The cost of replacing a ball each time it goes into the bushes or bounces around in the bleachers can be very expensive. Therefore, in the amateur game it’s common to use the same ball over and over again. So, a game ball can collect grass stains, sand, scuff marks, dampness, flat spots, and even become oblong.
On the other hand, pitching a new baseball right out of the box has a certain feel to it with respect to its laces and surface texture.
Does all this affect your pitching a baseball, pitch selection, and your influence on the ball? You bet it does! Remember pitching a baseball is a skill. And with any skill, it requires some training and practice. So how can pitchers in the amateur game of baseball train for these conditions?
Here are some suggestions.
Collect seven (7) baseballs used at your level of competition. In particular, you want the following:
A new baseball right out of the box.
A baseball used for about five innings or more - but dry.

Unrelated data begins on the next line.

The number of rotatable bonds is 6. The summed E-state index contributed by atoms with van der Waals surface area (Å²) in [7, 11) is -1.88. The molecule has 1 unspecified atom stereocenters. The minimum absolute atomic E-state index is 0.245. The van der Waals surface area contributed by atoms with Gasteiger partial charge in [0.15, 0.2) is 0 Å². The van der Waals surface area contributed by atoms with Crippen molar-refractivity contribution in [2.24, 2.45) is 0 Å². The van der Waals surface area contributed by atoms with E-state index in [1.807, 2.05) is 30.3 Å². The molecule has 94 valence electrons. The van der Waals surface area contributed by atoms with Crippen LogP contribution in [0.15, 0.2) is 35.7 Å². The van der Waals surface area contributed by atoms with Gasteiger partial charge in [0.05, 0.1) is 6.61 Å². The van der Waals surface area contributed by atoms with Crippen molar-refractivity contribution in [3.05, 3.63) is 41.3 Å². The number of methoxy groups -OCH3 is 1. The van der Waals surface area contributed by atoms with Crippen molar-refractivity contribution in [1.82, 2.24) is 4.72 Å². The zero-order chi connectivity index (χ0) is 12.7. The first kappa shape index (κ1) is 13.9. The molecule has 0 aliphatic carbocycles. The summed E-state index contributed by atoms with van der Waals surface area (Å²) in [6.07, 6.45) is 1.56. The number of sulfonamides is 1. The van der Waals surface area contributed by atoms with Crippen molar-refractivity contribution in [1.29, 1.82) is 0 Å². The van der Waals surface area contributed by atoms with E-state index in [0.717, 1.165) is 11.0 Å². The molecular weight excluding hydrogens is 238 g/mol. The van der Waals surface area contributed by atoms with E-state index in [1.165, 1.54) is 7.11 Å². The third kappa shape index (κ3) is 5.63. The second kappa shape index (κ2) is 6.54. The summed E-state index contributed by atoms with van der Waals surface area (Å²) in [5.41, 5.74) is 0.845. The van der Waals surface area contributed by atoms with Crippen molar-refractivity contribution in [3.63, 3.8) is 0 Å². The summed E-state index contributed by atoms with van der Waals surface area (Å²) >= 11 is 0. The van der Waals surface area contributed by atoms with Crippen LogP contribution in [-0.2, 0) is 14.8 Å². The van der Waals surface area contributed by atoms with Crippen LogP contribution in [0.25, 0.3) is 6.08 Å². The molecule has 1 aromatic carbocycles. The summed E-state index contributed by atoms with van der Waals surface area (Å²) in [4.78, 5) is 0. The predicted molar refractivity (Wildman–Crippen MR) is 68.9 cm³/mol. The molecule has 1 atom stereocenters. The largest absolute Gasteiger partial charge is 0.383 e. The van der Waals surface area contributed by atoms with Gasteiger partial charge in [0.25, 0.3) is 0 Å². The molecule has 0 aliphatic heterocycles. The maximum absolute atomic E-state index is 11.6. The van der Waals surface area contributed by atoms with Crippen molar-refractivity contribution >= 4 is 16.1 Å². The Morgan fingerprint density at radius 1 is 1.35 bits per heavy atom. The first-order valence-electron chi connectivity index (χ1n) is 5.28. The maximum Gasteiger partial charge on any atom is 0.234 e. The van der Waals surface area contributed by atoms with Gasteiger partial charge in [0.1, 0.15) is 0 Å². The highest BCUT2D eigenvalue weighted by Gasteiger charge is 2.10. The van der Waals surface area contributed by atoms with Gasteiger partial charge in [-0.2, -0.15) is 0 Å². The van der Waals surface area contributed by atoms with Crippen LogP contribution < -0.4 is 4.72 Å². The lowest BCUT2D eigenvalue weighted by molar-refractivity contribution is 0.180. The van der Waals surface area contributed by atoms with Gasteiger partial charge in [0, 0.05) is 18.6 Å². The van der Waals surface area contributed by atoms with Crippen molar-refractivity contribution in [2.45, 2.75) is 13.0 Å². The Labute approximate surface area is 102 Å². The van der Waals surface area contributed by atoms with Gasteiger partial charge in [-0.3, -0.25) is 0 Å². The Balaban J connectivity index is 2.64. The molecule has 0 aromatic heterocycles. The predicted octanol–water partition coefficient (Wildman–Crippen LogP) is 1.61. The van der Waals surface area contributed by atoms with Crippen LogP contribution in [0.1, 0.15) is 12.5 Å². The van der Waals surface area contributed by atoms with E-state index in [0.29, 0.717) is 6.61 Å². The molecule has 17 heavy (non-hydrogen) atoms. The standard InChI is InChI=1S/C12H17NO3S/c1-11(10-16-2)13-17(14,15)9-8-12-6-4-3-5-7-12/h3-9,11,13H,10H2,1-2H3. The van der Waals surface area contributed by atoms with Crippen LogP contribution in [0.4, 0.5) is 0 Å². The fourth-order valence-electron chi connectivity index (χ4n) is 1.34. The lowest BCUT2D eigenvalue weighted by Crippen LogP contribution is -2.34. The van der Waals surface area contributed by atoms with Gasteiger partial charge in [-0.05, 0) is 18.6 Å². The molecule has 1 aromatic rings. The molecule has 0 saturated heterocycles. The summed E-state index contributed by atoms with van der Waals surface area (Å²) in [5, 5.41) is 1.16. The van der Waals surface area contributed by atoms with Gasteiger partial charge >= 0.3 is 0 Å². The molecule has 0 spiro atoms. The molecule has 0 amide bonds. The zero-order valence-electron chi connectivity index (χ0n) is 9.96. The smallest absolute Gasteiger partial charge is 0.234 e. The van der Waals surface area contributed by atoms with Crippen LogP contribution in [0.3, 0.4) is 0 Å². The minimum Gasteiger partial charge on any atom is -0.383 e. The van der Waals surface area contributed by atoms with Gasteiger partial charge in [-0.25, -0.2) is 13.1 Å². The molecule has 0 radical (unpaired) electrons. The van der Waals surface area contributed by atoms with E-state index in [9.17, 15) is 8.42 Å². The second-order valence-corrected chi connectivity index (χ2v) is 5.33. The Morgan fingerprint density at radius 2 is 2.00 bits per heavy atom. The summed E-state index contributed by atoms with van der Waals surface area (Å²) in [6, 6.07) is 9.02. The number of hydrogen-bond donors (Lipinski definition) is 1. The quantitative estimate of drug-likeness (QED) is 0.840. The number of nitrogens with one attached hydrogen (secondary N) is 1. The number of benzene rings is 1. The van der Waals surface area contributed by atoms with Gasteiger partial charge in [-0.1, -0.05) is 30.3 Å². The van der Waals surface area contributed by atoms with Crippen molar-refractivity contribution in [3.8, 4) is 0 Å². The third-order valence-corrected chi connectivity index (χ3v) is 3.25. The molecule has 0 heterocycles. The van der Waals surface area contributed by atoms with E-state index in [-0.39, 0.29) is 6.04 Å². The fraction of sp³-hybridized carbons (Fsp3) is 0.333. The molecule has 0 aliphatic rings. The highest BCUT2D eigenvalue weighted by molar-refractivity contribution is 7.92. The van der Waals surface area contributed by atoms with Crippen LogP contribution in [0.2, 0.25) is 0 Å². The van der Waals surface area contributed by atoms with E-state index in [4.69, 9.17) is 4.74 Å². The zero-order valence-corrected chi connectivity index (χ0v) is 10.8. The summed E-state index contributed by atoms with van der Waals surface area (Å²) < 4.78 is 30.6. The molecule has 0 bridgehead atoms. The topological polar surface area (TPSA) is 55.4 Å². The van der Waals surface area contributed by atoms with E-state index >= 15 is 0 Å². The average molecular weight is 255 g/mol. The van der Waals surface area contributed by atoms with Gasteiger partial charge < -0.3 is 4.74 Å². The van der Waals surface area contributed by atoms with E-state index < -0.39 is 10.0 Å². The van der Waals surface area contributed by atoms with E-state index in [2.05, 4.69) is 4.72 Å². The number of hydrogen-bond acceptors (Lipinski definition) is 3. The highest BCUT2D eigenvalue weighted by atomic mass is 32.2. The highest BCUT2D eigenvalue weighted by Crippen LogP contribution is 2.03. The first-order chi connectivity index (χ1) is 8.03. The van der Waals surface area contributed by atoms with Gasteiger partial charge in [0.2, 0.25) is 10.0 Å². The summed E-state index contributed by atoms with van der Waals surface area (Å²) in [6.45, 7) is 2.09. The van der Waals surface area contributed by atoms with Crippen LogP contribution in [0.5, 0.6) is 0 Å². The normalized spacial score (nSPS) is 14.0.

A baseball that’s been used for infield practice.
A baseball that’s been used for BP (batting practice).
A baseball that’s damp.
A baseball with noticeable grass stains on it.
A baseball with scuff marks on it – any scuff mark.
Deliver each pitch with about 2/3rds game speed. Start with the new ball right out of the box and write down your impressions of its feel, its condition, and what you expect of its performance – given the pitch selection that you’re noted for.
After each pitch, write down what your experience was, how the pitch moved. Take as many pitches as your feel necessary to convince yourself that you have a firm understanding of - what you first expected compared with your actual experience was.
Next, select another baseball, say, a baseball that was used for five innings or more and with your hands take special note of its feel. Write down how you expect this ball to act - it's pitching movement. Go through the same exercise that you did with the first ball. Again, write down your experience – but, add to your notes what the differences were between the two baseballs and how these differences affected your performance. Continue with all of the baseballs in your collection making special notes where necessary.
At the end of this simple pitching exercise you will have an impressive reference table as a guide before your next appearance.
What do you think?
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